Michael: In retrospect a lot of the stress came from ourselves in that we wanted things to be better...each album had to sound and look better and that was a period of great creative growth for us. If I listen to Baby Teeth and then Infernal Love, its a mad old leap in ability over those 5 short years. Of course we had a brilliant time, getting to travel the world and play our music to appreciate audiences was incredible and we met so many great folk along the way. I think when Troublegum became such a bit hit (unexpected by the record label it has to be said!) then we sort of fell under the scrutiny of the ‘big wigs’ at the label. And along with that came a lot of outside opinions on how to band should sound and look, that was hard to deflect when we were burnt out from all the touring.

REMY: In a peculiar way the chronology of Therapy? mirrors the beginning of a time of great hope in Northern Ireland in the lead up to the Good Friday Agreement, to the current day (your last album Cleave is just shy of 6 months old) plunged into the greatest uncertainty the Six Counties has faced in decades with Brexit. You've previously stated that the political landscape was never really to the forefront of your lyrics and song-writing, but do you think that on some level, the decades of upheaval for youth in Northern Ireland has led to such a level of despondency and disillusionment that it inevitably permeates the music of local artists, including yourselves?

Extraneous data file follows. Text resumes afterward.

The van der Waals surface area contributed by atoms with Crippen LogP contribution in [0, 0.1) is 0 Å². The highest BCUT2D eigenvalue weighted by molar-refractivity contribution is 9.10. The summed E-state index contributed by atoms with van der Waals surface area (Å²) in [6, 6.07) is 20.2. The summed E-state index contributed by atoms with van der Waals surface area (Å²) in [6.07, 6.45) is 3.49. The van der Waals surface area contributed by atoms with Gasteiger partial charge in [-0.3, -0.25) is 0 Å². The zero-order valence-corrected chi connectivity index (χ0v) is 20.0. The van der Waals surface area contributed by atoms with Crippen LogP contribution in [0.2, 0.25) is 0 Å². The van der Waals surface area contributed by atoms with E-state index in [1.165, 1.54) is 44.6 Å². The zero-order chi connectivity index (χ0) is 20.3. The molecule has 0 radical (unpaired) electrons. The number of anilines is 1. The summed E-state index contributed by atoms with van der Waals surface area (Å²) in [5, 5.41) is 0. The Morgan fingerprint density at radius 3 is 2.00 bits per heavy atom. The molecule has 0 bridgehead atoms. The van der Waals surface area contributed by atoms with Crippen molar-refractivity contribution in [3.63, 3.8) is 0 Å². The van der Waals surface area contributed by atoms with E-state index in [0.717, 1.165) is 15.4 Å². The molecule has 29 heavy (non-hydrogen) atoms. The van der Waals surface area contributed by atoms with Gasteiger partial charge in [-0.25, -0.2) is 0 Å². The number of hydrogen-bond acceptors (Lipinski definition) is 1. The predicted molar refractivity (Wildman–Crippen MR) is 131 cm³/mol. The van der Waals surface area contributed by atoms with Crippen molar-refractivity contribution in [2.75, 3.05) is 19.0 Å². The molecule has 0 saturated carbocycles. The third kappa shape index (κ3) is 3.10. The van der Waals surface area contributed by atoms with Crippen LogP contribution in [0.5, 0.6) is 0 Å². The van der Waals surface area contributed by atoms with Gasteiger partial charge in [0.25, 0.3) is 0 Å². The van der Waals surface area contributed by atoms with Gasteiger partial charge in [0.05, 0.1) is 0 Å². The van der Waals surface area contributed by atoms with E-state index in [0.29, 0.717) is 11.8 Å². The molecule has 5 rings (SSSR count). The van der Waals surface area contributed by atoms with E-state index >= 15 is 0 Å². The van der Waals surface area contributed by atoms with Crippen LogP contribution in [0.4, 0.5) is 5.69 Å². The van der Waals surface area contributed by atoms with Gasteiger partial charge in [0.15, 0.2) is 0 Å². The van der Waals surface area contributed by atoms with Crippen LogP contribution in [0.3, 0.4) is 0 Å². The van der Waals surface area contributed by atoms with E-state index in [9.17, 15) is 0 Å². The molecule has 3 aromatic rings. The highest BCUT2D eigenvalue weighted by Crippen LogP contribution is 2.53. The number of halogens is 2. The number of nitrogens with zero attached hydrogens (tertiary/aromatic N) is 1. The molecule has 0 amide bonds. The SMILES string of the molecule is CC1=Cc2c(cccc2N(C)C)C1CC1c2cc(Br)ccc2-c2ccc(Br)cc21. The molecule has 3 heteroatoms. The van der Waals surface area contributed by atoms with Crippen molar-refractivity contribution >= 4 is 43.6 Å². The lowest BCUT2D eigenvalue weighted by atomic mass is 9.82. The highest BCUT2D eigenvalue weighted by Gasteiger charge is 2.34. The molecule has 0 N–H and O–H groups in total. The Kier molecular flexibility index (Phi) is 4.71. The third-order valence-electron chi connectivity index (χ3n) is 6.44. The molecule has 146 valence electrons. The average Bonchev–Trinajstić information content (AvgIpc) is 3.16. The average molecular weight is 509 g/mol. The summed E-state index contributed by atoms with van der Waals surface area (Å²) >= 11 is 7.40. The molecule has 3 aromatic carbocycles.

Michael: Yes, looking back there are a lot of elements of the bands outlook and approach that could only come from an upbringing in NI. Obviously there's a lot of dark humour and a cynicism in there as well as a resilience and a "never give up" attitude, which has served us well over the years. I can't really speak for other bands and their experience but knowing quite a few of them personally I can see a similar mindset there.

REMY: Speaking of upheaval, drummer and vocalist Fyfe left the band in 1996, shortly after the experimental Infernal Love which you made with DJ David Holmes. Was it an easy decision to continue on with the band from that point, and what are your reflections on an album that some quarters viewed as a curve-ball?